I think you have to decide what matters most to you in the monitor.
Do you want:
- The highest resolution possible?
- Easy portability?
- A mountable screen?
- An articulated monitor arm?
- Battery/DC/AC power?
- HDMI/Composite input?
- Touchscreen functionality?
- On-board speakers/sound?
- An inexpensive solution?
- A warranty?
The answers to these questions will help you to determine where and how to search for your monitor.
Portable DVD players/Second DVD player screens/Portable TVs
Some portable DVD players, car rear view mirror camera screens, and portable TV screens have composite inputs. They are made by a large variety of manufacturers. They often have built in speakers and sound inputs. They may or may not come with car/AC adapters. They may have included batteries. The resolution is usually much lower than comparable computer monitors. Verify that the screen has composite input, and then verify if the connectors are on the device, or if the composite A/V input requires some sort of "AV-in" conversion cable. Re-purposing these screens for your Raspberry Pi may save you some money and still fit your needs.
Professional photography/videography screens
Some monitors have been created for use in digital photography and videography, such as those made by Lilliput. They usually have an internal/external battery and often have HDMI input, and have the option of sun shades to deflect sunlight, as well as mounts (usually for being mounted to a camera or tripod. The resolution and brightness may be the best you can find. However, the price is quite a bit higher than some of the other monitors available in this size.
Car PC / Carputer monitors
There are also a fair number of "carputer" screens, some of which have DVI/HDMI input and even touchscreen functionality. The cost for these screens is higher, and the touchscreen may or may not be easy to set up in Linux, and they may only accept DC power natively (due to being designed for use in cars) but it may provide you with a more complete solution when all is said and done.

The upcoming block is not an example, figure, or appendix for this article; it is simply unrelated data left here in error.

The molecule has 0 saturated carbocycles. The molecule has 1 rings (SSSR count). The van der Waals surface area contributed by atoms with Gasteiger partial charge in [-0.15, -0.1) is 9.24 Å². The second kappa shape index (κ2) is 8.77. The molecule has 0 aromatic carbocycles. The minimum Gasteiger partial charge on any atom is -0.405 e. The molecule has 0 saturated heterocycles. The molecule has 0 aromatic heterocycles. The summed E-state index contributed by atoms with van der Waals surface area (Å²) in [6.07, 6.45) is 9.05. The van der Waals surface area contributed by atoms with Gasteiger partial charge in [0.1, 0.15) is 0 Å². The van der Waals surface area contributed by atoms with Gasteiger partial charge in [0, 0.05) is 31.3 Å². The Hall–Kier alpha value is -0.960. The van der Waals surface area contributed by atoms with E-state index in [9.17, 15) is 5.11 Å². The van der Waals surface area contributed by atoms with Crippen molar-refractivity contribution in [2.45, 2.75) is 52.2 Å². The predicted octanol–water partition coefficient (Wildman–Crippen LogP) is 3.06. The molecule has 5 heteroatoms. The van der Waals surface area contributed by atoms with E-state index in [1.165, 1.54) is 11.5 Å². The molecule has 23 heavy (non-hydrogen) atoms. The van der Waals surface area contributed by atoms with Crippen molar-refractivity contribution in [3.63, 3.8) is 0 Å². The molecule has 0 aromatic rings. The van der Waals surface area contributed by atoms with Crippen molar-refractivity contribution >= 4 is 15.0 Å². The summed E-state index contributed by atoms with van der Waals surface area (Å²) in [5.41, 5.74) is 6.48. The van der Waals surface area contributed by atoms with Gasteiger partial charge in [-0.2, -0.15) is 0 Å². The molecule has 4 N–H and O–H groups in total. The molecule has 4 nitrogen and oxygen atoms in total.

Standalone monitors (USB)
The next set of monitors to look into would be the standalone USB monitors, such as those made by MIMO and Lilliput. Upon first glance, they seem like the best option, because they only require USB input, but display drivers may be hard to come by, and the Raspberry Pi may not be powerful enough to feed the screen the power it needs.
Small computer monitors/touchscreens
Some small computer monitors or touchscreens also exist on the market, mainly by Mimo and Lilliput again. Some of these monitors have touchscreen functionality. These are differentiated from professional photographer screens by their lack of battery power. Driver support for touchscreens may work, or may not. Tread carefully. These monitors tend to be on the more expensive side, in general.
If price didn't matter to me, I probably would have purchased one of the Lilliput monitors, but price does matter to me, so I didn't.
I ended up deciding on a DVD "second screen" that had an included mount and AC adapter on eBay.
Sound inputs are included, and it has AC power. I don't plan on my usage requiring anything too fancy in the resolution department, and I was looking for the most cost-effective way to get my Raspberry Pi running. Getting it from ebay meant that I paid a pittance ($20), but I had to lurk around a lot of different auctions to find it at that price, since they're usually closer to $50. This also means that I don't have a warranty and I'm purchasing a product more or less sight unseen, so I may not have the image quality that I was originally hoping for. In my case, it worked fine when I hooked it up, as evidenced below:
It all depends on what you value most in your screen. Your mileage may vary.